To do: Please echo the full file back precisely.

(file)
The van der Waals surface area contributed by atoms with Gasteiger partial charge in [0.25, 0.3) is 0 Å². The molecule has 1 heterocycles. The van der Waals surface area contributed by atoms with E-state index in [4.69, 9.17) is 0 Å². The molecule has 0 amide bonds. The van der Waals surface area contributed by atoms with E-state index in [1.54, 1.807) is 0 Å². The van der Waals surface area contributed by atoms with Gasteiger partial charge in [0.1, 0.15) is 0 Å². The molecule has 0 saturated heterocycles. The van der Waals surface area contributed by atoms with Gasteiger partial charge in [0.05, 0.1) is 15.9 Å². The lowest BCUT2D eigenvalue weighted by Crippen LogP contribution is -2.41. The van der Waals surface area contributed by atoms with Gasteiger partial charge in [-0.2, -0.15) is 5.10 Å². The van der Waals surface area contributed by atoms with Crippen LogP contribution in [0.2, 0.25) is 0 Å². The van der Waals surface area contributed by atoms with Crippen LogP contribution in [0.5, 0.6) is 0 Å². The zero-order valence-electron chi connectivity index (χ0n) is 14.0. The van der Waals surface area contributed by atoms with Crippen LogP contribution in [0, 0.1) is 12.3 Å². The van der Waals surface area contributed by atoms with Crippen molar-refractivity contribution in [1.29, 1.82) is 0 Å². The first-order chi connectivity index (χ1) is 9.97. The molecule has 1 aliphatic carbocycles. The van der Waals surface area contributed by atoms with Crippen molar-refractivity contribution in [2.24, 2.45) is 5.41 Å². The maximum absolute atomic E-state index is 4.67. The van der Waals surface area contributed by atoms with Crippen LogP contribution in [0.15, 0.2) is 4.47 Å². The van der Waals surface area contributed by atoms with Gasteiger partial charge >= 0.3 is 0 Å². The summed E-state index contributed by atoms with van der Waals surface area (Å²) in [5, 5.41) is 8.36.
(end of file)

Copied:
The van der Waals surface area contributed by atoms with Gasteiger partial charge in [0.25, 0.3) is 0 Å². The molecule has 1 heterocycles. The van der Waals surface area contributed by atoms with E-state index in [4.69, 9.17) is 0 Å². The molecule has 0 amide bonds. The van der Waals surface area contributed by atoms with E-state index in [1.54, 1.807) is 0 Å². The van der Waals surface area contributed by atoms with Gasteiger partial charge in [0.1, 0.15) is 0 Å². The molecule has 0 saturated heterocycles. The van der Waals surface area contributed by atoms with Gasteiger partial charge in [0.05, 0.1) is 15.9 Å². The lowest BCUT2D eigenvalue weighted by Crippen LogP contribution is -2.41. The van der Waals surface area contributed by atoms with Gasteiger partial charge in [-0.2, -0.15) is 5.10 Å². The van der Waals surface area contributed by atoms with Crippen LogP contribution in [0.2, 0.25) is 0 Å². The van der Waals surface area contributed by atoms with Crippen LogP contribution in [0.5, 0.6) is 0 Å². The zero-order valence-electron chi connectivity index (χ0n) is 14.0. The van der Waals surface area contributed by atoms with Crippen LogP contribution in [0, 0.1) is 12.3 Å². The van der Waals surface area contributed by atoms with Crippen molar-refractivity contribution in [1.29, 1.82) is 0 Å². The first-order chi connectivity index (χ1) is 9.97. The molecule has 1 aliphatic carbocycles. The van der Waals surface area contributed by atoms with Crippen molar-refractivity contribution in [2.24, 2.45) is 5.41 Å². The maximum absolute atomic E-state index is 4.67. The van der Waals surface area contributed by atoms with Crippen LogP contribution in [0.15, 0.2) is 4.47 Å². The van der Waals surface area contributed by atoms with Gasteiger partial charge >= 0.3 is 0 Å². The summed E-state index contributed by atoms with van der Waals surface area (Å²) in [5, 5.41) is 8.36.